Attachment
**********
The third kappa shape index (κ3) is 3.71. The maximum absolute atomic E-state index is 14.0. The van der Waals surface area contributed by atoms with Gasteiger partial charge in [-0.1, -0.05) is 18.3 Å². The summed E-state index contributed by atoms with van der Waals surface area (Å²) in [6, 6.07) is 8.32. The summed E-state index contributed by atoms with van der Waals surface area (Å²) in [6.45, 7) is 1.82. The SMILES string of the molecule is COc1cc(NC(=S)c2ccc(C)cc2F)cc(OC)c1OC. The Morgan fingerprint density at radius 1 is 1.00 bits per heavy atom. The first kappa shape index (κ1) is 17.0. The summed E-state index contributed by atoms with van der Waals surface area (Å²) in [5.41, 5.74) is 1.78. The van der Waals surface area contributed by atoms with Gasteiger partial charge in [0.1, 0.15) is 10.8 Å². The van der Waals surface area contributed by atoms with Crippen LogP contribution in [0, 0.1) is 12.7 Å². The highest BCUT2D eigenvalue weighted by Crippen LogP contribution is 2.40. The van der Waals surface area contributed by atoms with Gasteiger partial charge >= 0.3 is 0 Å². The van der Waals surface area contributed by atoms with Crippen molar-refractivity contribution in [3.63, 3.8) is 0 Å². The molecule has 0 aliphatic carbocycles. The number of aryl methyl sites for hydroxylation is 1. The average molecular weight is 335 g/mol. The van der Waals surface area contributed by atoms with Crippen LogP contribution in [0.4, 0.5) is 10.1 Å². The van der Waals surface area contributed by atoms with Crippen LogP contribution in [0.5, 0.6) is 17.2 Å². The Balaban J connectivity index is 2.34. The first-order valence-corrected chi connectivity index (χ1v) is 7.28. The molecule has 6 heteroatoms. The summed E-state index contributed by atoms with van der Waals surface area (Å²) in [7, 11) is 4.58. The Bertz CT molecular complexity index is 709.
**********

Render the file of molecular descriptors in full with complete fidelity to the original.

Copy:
The third kappa shape index (κ3) is 3.71. The maximum absolute atomic E-state index is 14.0. The van der Waals surface area contributed by atoms with Gasteiger partial charge in [-0.1, -0.05) is 18.3 Å². The summed E-state index contributed by atoms with van der Waals surface area (Å²) in [6, 6.07) is 8.32. The summed E-state index contributed by atoms with van der Waals surface area (Å²) in [6.45, 7) is 1.82. The SMILES string of the molecule is COc1cc(NC(=S)c2ccc(C)cc2F)cc(OC)c1OC. The Morgan fingerprint density at radius 1 is 1.00 bits per heavy atom. The first kappa shape index (κ1) is 17.0. The summed E-state index contributed by atoms with van der Waals surface area (Å²) in [5.41, 5.74) is 1.78. The van der Waals surface area contributed by atoms with Gasteiger partial charge in [0.1, 0.15) is 10.8 Å². The van der Waals surface area contributed by atoms with Crippen LogP contribution in [0, 0.1) is 12.7 Å². The highest BCUT2D eigenvalue weighted by Crippen LogP contribution is 2.40. The van der Waals surface area contributed by atoms with Gasteiger partial charge >= 0.3 is 0 Å². The van der Waals surface area contributed by atoms with Crippen molar-refractivity contribution in [3.63, 3.8) is 0 Å². The molecule has 0 aliphatic carbocycles. The number of aryl methyl sites for hydroxylation is 1. The average molecular weight is 335 g/mol. The van der Waals surface area contributed by atoms with Crippen LogP contribution in [0.4, 0.5) is 10.1 Å². The van der Waals surface area contributed by atoms with Crippen LogP contribution in [0.5, 0.6) is 17.2 Å². The Balaban J connectivity index is 2.34. The first-order valence-corrected chi connectivity index (χ1v) is 7.28. The molecule has 6 heteroatoms. The summed E-state index contributed by atoms with van der Waals surface area (Å²) in [7, 11) is 4.58. The Bertz CT molecular complexity index is 709.